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RENEE MONTAGNE, HOST:

Our own Steve Inskeep is headed today to the Middle East on assignment. Before he left, Steve sat down - as he often does - with NPR special correspondent Michele Norris, to talk about the Race Card Project. Michele has been asking people to submit six-word stories about race or cultural identity; stories like this one.

ELYSHA O'BRIEN: My name is Elysha O'Brien, and my six words are: Mexican white girl doesn't speak Spanish. I chose these six words because whites see me as Mexican; Mexicans see me as white because I don't speak Spanish. I find it interesting that we don't qualify other ethnic identities on the basis of language.

STEVE INSKEEP, BYLINE: OK. So Mexican white girl doesn't speak Spanish - those are the six words from Elysha O'Brien, who lives in Las Vegas, Nevada. And to talk about the meaning behind those words, Michele Norris joins us once again. Hi, Michele.

MICHELE NORRIS, BYLINE: Hey, Steve.

INSKEEP: And I guess this is a moment to remember that when we say Hispanic, that's not a racial identity. There are lots of races of people who are Hispanic; it's about the language.

NORRIS: Well, and it's about the culture. And in this case, it's specifically about how the language and the culture are intertwined. And this represents one of those themes within the Race Card Project. We have received a lot of submissions from people who are Latino but don't speak Spanish, even though their parents spoke Spanish. They come from households where their parents made a deliberate choice that their kids were going to become more American, whatever that means; that their ambitions were wrapped up in making them more American. And for them, that meant making sure that they spoke perfect English. And even though the parents spoke Spanish, they didn't pass that onto the kids.

INSKEEP: How did Elysha end up not speaking Spanish?

NORRIS: Well, she was raised by parents who hail from Mexico. [POST-BROADCAST CORRECTION: Both of Elysha O'Brien's parents were born in the United States.] They spoke Spanish but in her household, Spanish was almost like the secret language - the language that the parents spoke when they didn't want the kids to hear about a tragedy in the family, or where the birthday presents were hidden.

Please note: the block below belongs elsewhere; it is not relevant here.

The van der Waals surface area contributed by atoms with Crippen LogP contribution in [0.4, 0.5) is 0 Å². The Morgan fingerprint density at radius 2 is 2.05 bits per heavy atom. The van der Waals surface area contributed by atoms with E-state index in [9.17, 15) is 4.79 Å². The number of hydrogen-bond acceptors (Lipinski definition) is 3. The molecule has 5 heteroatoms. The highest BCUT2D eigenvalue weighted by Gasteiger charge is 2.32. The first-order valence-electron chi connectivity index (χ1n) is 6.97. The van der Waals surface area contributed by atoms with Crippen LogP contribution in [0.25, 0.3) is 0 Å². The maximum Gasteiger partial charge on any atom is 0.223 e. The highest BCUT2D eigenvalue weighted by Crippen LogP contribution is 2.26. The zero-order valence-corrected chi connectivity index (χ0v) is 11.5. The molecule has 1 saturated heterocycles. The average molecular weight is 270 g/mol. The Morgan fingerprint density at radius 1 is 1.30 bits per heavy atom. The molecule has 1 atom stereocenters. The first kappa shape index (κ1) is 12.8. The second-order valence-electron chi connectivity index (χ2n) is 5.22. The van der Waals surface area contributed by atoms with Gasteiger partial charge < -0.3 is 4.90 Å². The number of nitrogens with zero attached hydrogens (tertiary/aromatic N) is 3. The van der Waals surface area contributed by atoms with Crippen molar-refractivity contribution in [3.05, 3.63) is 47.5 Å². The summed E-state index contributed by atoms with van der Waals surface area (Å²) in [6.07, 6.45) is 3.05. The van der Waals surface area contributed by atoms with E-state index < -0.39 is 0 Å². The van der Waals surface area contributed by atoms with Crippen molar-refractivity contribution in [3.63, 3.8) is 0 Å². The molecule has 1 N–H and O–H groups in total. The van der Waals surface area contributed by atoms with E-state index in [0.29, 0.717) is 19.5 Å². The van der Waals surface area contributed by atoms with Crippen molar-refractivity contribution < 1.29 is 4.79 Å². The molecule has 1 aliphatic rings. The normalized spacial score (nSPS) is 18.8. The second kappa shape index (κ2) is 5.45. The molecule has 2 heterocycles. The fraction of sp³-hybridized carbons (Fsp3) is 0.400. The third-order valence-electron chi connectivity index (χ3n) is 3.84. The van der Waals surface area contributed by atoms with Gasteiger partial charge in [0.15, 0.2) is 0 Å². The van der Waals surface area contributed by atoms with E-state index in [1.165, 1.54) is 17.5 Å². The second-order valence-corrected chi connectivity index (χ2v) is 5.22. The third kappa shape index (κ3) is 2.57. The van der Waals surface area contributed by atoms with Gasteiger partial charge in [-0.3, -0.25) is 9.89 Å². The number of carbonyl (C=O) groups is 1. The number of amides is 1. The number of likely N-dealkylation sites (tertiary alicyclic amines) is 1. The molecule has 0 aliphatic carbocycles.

INSKEEP: Entiendo.

NORRIS: Yeah. And they decided not to pass on their language skills - and that's what she calls them now, language skills. They didn't pass on their language to the kids for those same reasons. They wanted to make sure that they did well in school, but they also did it in part because of their own memory. She explains that.

O'BRIEN: I have talked to my father about this, and I've talked to my aunts and uncles individually about this; and they all give me the same reason. They said that they were so prejudiced against - growing up in Fort Worth, Texas - for speaking Spanish in school that they didn't want their children to endure that. They didn't want their children to get slapped on the wrist; they didn't want their children to get shushed in the lunchroom. They wanted their children to assimilate into the culture.

NORRIS: They were rapped on the knuckles if they spoke Spanish in class?

O'BRIEN: Yeah. They were - ears were turned; rapped on the knuckles; just - a bit of humiliation would occur if they spoke Spanish. My father failed first grade because he didn't speak English. You'd never hear of that now. He only spoke Spanish, and so he wasn't able to proceed to second grade. He had to repeat first.

INSKEEP: Michele Norris, this is such a classic immigrant tale. People come; they bring other languages, they bring other cultures. They are determined - many of them - to fit into the new country, or to make sure their kids fit into the new country.

NORRIS: And often, fitting in means speaking the language of the new homeland. And here in America, that - of course - means English. And that's why Elysha O'Brien's parents didn't speak Spanish to her, in part because of those memories of days before you had English-as-a-second-language classes in school, where they were penalized for speaking Spanish; but also because they wanted to give her something. And so, as she explains, she lives in this position where she has sort of a foot in two worlds and doesn't necessarily feel fully accepted in either, particularly when she is challenged by other Latinos who say, well, you're not really Mexican, if you don't speak the language. And over time, she really started - particularly when she was young - to internalize that criticism and really question herself.